Exact Editions launched the first examples of iBeacon subscriptions a few days before Apple’s roll out of iBeacons in all its US stores. Again TechCrunch were quickly on top of the story: Apple Turns On iBeacons In All Its 254 U.S. Stores For In-Store Notifications And More. Apple’s deployment seems to be more in line with the expected use of iBeacons, as a means of enriching and achieving close impact in physical retail stores and locations. It seems as though the classic use of iBeacons (as currently envisaged) is for them to work as a kind of environmental net between a retail location and users moving through it with iOS devices. A kind of distributed Point of Promotion system to mesh with the Point of Sale services already in the store. A reasonably dense network of iBeacons then becomes a way of managing or coaxing foot-traffic within the store. Since Apple has some of the densest and most populous retail environments on the planet it is hardly a surprise that they are interested in how it may be feasible to energise and lubricate these consumers in a closed environment. Moving the customer to the appropriate spot where they are most likely to make their buying decision.

The Exact Editions use case is rather different, as we see iBeacons as a way of liberating or empowering the apps that are already in the iOS devices. Especially those that may be close to an iBeacon. So there is much to be said for arrangements whereby iBeacons can be installed in venues, relevant to the interests of the magazine readership.  Taking this one step further, if IBeacons could move around it would be practical to move the open hot-spot to the place where the customer, or potential customer, is. Since iBeacons are small and portable devices it clearly is feasible to take the iBeacon to the customer. The shopping challenge is to move the customer towards the point of sale, whereas the subscription challenge is to get the content to the potential subscriber. We demonstrated the relevance of this approach to the group of publishers that gathered at the Bar Kick event. Exact Editions can now offer the publishers with which we are working a fully portable promotional tool: Publisher iBeacons.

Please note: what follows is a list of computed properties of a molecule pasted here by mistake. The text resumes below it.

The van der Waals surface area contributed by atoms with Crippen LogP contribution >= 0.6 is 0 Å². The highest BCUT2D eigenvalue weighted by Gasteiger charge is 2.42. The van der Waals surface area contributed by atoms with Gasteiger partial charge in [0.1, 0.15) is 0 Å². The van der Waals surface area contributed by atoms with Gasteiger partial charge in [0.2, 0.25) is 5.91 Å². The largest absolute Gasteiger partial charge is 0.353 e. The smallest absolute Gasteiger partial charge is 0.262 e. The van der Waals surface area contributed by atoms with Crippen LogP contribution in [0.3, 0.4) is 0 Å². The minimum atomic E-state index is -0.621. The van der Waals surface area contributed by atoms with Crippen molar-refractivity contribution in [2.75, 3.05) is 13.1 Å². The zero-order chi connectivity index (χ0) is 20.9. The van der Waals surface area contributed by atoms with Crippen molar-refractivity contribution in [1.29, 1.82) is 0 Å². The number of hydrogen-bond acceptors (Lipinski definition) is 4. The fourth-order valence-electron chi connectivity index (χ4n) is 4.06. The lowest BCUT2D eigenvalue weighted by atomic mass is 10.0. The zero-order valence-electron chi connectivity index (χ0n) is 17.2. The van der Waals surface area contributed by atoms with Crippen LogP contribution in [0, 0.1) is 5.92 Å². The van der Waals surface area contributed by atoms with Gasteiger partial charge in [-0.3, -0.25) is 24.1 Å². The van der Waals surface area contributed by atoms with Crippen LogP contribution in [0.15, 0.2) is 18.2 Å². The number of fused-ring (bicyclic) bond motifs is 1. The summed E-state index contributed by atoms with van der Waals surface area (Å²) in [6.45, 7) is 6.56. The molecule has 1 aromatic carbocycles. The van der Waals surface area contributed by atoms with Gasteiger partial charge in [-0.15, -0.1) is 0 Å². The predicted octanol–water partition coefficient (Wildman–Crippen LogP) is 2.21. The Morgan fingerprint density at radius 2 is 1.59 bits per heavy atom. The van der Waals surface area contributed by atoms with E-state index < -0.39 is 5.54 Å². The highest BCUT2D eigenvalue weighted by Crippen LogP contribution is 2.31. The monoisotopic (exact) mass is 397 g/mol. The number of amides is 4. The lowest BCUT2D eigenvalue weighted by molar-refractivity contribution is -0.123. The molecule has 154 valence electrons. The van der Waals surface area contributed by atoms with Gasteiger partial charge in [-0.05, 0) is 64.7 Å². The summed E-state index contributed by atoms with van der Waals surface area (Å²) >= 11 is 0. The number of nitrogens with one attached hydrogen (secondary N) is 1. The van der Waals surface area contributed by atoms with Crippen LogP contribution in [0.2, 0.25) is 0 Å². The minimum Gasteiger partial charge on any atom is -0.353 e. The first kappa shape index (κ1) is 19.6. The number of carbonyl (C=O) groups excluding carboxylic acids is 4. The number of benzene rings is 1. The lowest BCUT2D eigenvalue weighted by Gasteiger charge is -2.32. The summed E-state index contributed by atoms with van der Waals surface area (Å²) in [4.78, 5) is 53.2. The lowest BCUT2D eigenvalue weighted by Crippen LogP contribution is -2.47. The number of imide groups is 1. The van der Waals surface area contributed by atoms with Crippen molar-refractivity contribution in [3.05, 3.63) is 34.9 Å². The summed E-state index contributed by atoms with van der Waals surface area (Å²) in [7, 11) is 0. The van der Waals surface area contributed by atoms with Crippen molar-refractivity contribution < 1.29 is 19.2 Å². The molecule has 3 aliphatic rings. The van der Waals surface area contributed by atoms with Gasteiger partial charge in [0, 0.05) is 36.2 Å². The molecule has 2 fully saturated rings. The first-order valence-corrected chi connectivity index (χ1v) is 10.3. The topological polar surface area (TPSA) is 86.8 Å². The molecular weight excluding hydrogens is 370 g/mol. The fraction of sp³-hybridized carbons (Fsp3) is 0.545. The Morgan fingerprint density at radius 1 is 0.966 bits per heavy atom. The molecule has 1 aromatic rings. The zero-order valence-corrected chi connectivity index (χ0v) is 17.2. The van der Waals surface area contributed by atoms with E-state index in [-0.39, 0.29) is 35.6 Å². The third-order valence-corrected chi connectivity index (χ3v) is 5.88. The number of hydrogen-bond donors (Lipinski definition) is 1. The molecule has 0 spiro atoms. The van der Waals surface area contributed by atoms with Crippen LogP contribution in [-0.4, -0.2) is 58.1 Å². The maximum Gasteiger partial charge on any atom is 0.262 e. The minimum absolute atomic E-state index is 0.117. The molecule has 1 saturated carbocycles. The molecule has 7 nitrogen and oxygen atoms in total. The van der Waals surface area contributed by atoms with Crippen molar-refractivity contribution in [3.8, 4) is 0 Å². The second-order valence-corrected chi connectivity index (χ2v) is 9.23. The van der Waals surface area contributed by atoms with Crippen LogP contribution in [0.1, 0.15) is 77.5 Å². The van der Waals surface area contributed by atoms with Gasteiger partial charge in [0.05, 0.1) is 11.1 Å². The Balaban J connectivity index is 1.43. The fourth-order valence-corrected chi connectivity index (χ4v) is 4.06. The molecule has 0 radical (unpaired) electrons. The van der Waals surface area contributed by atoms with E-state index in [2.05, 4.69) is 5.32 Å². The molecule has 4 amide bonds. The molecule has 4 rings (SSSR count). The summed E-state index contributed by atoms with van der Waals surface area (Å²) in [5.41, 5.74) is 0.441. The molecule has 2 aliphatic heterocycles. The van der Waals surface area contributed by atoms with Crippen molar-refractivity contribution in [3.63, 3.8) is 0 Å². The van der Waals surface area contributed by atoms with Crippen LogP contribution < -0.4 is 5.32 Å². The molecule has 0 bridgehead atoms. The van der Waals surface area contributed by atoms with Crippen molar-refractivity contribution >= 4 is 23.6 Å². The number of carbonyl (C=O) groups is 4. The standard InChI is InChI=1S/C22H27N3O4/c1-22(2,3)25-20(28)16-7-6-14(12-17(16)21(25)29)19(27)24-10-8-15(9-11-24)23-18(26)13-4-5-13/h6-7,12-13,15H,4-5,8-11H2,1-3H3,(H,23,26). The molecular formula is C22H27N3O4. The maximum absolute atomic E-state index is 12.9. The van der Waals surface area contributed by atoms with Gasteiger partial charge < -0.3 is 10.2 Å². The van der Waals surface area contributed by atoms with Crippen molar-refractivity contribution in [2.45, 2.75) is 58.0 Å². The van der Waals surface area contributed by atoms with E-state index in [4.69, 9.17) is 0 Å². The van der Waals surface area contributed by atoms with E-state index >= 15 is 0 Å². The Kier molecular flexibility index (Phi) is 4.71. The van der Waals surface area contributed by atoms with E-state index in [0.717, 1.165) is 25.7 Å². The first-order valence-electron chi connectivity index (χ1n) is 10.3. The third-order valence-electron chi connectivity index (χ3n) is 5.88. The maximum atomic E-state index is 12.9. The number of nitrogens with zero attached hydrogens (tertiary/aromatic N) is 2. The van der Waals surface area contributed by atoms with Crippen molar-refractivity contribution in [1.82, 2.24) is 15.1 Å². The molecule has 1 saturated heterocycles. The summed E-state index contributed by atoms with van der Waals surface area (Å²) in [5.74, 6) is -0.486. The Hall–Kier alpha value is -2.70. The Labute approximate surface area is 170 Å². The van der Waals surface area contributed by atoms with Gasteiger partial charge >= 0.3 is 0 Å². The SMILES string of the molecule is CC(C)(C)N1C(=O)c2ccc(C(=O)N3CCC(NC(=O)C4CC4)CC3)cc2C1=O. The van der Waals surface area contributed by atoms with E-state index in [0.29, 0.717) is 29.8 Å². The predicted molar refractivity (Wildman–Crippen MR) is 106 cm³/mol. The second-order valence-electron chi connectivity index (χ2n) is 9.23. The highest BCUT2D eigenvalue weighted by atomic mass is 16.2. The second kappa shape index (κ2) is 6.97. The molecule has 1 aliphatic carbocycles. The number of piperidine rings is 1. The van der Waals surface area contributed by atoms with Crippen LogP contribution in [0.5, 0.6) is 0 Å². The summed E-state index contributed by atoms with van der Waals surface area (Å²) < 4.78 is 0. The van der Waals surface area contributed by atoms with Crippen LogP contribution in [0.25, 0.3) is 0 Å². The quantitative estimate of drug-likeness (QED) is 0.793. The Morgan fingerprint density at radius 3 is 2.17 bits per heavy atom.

How does this work?

A Publisher iBeacon can be thought of as a mobile iBeacon, for example one programmed for Grand Designs, that a publisher might carry in her pocket, wallet or handbag. Wherever the iBeacon is taken the publisher carries an open access zone with them. Of course the publisher has to let the audience know that the iBeacon is in the room and that it will give complete free access to Grand Designs, but once users are aware of the cloud of free access, the following will happen:

  1. Users will download the magazine’s free app from iTunes and use the complete resources of the app without limit.
  2. They can sync issues and read as much as they like of the archive, whilst they remain in the zone of the Publisher iBeacon
  3. The Publisher iBeacon will carry some gentle additional branding with it. “You have free access to Grand Designs courtesy of Media 10”
  4. The iBeacon usage will be logged and will tell the publisher how much the app has been accessed, day by day, location by location